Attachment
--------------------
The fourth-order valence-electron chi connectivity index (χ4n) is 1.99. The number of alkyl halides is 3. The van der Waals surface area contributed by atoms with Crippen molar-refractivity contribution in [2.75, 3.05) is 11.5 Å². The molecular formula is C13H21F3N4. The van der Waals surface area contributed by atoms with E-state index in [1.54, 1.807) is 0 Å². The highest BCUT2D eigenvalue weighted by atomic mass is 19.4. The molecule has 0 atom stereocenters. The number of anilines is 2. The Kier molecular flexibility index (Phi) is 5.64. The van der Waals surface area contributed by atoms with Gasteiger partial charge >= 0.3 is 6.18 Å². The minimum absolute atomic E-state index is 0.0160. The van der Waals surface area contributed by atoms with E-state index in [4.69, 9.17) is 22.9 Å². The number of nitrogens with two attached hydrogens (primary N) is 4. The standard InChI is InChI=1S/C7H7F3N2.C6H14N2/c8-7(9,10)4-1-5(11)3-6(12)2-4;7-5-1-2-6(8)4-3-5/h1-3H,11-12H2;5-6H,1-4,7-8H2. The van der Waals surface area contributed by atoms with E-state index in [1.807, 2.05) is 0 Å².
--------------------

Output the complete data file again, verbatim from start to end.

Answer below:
The fourth-order valence-electron chi connectivity index (χ4n) is 1.99. The number of alkyl halides is 3. The van der Waals surface area contributed by atoms with Crippen molar-refractivity contribution in [2.75, 3.05) is 11.5 Å². The molecular formula is C13H21F3N4. The van der Waals surface area contributed by atoms with E-state index in [1.54, 1.807) is 0 Å². The highest BCUT2D eigenvalue weighted by atomic mass is 19.4. The molecule has 0 atom stereocenters. The number of anilines is 2. The Kier molecular flexibility index (Phi) is 5.64. The van der Waals surface area contributed by atoms with Gasteiger partial charge >= 0.3 is 6.18 Å². The minimum absolute atomic E-state index is 0.0160. The van der Waals surface area contributed by atoms with E-state index in [4.69, 9.17) is 22.9 Å². The number of nitrogens with two attached hydrogens (primary N) is 4. The standard InChI is InChI=1S/C7H7F3N2.C6H14N2/c8-7(9,10)4-1-5(11)3-6(12)2-4;7-5-1-2-6(8)4-3-5/h1-3H,11-12H2;5-6H,1-4,7-8H2. The van der Waals surface area contributed by atoms with E-state index in [1.807, 2.05) is 0 Å².